Mental health takeover: Norwich woman says ‘learn to trust your instincts’ when it comes to mental ill health

Kimberly Myhill has been supported by her employer Equal Lives, but new research shows many people a

Kimberly Myhill has been supported by her employer Equal Lives, but new research shows many people are afraid they will not get the same help from their own bosses. Picture: Kimberly Myhill. - Credit: Archant

Kimberly Myhill, 27, has had depression for as long as she can remember, but was not diagnosed until she was 22.

The illness led to her losing jobs when employers did not recognise mental health issues as a genuine illness, and last year she tried to take her own life.

She said: 'I didn't seek medical help until I was 22, and on and off I have always had issues with sleep, been on and off various medications and problems with drugs and alcohol.

'I have lost jobs due to being sacked by employers who do not consider mental health issues a genuine sickness. I have literally had bosses and employers tell me I just need to 'sort my life out'.'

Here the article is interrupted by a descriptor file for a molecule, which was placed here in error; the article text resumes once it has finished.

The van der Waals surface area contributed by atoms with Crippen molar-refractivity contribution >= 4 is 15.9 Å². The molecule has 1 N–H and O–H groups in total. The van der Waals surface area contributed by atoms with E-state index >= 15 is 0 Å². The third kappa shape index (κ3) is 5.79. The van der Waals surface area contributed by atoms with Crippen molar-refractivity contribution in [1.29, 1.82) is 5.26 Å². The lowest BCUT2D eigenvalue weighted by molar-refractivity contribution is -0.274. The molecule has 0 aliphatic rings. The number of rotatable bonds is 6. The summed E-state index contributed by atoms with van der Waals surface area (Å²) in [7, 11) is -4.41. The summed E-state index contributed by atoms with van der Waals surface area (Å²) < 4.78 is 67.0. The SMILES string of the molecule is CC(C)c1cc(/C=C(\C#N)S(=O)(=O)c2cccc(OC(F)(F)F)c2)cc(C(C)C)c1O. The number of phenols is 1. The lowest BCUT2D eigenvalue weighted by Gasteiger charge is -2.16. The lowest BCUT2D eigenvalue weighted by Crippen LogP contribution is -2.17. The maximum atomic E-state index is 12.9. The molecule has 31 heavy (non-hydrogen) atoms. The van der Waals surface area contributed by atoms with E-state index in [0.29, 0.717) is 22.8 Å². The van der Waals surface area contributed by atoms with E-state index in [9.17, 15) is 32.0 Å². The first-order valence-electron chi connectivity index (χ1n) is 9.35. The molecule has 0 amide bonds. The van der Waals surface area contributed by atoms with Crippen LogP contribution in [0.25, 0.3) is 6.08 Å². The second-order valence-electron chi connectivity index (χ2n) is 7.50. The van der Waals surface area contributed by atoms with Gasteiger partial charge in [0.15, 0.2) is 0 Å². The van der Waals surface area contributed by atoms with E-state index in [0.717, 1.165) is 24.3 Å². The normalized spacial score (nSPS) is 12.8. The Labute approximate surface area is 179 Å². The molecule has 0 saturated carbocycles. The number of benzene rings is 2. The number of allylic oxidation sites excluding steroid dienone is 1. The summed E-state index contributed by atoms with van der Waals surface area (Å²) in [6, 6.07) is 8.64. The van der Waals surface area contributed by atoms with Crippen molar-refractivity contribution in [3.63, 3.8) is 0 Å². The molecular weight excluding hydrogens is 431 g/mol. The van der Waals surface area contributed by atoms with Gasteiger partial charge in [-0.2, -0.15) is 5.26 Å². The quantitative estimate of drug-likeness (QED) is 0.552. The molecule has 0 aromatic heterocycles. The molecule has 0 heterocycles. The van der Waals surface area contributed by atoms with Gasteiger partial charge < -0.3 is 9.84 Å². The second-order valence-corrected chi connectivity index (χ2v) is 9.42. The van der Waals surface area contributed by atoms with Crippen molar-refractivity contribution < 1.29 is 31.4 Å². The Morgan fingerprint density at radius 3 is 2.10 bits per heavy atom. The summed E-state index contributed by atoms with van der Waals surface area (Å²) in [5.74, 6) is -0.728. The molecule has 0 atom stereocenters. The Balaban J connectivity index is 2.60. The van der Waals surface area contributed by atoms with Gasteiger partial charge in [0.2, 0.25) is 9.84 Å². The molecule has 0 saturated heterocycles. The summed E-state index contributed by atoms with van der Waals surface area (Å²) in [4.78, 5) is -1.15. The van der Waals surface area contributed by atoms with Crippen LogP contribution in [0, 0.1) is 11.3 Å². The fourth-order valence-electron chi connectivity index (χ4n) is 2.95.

Kimberly said she used to cover up her illness and try and blame physical things. 'I always saw myself as a screw up, someone who just wouldn't get better and someone who brought these feelings onto myself,' she said.

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'When I was 23 I lost one of my closest friends to suicide. This was a huge loss and something I found extremely difficult to cope with. I had attempted in the past myself and it was a bit of a wake-up call. Why can't we just talk about it? Why is such shame associated with mental health?'

Kimberly started working for Equal Lives when she was 26 and was off sick for four months with her most recent bout of depression.

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She said: '2016 was the worst relapse I have ever had, and I attempted suicide in the July.

'My manager at the time Sarah, who was and still is an incredible friend and supportive force, really helped to get me back on track. She kept in touch while I was off, we agreed a phased return in hours and lighter duties until I was ready to be back at work properly.

'She asked me questions that no one had ever asked, and answering her made me realise how unwell I had really been over the years. I was able to have a frank and open conversation that has ultimately led to my recovery.'

Now, Kimberly has been back at work for nearly a year and has increased her hours to full time.

She said: 'You have to be prepared to be honest to get the best results for yourself. Learn to trust your instincts.'

• For more from the EDP's mental health takeover special edition, click here.

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